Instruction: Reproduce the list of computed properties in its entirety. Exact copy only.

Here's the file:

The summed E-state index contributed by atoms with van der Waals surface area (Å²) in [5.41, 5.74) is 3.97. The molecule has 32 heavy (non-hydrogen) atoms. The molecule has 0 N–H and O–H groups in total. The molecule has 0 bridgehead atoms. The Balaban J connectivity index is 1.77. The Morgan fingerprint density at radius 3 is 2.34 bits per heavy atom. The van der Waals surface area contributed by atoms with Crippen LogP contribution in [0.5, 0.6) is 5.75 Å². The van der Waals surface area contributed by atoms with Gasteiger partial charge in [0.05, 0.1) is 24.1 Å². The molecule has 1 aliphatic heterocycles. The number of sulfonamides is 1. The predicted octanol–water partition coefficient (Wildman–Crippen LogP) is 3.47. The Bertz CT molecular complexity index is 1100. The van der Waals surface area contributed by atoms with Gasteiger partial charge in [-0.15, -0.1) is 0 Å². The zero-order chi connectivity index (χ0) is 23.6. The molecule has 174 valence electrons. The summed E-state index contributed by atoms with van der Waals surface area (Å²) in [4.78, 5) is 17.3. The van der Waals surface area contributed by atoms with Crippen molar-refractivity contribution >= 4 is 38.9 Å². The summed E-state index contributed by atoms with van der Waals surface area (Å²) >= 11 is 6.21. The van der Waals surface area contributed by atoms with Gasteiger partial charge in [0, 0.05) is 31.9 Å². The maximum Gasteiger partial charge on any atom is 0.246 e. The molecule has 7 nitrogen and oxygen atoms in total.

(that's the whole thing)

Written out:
The summed E-state index contributed by atoms with van der Waals surface area (Å²) in [5.41, 5.74) is 3.97. The molecule has 32 heavy (non-hydrogen) atoms. The molecule has 0 N–H and O–H groups in total. The molecule has 0 bridgehead atoms. The Balaban J connectivity index is 1.77. The Morgan fingerprint density at radius 3 is 2.34 bits per heavy atom. The van der Waals surface area contributed by atoms with Crippen LogP contribution in [0.5, 0.6) is 5.75 Å². The van der Waals surface area contributed by atoms with Gasteiger partial charge in [0.05, 0.1) is 24.1 Å². The molecule has 1 aliphatic heterocycles. The number of sulfonamides is 1. The predicted octanol–water partition coefficient (Wildman–Crippen LogP) is 3.47. The Bertz CT molecular complexity index is 1100. The van der Waals surface area contributed by atoms with Gasteiger partial charge in [-0.15, -0.1) is 0 Å². The zero-order chi connectivity index (χ0) is 23.6. The molecule has 174 valence electrons. The summed E-state index contributed by atoms with van der Waals surface area (Å²) in [4.78, 5) is 17.3. The van der Waals surface area contributed by atoms with Crippen molar-refractivity contribution >= 4 is 38.9 Å². The summed E-state index contributed by atoms with van der Waals surface area (Å²) >= 11 is 6.21. The van der Waals surface area contributed by atoms with Gasteiger partial charge in [0, 0.05) is 31.9 Å². The maximum Gasteiger partial charge on any atom is 0.246 e. The molecule has 7 nitrogen and oxygen atoms in total.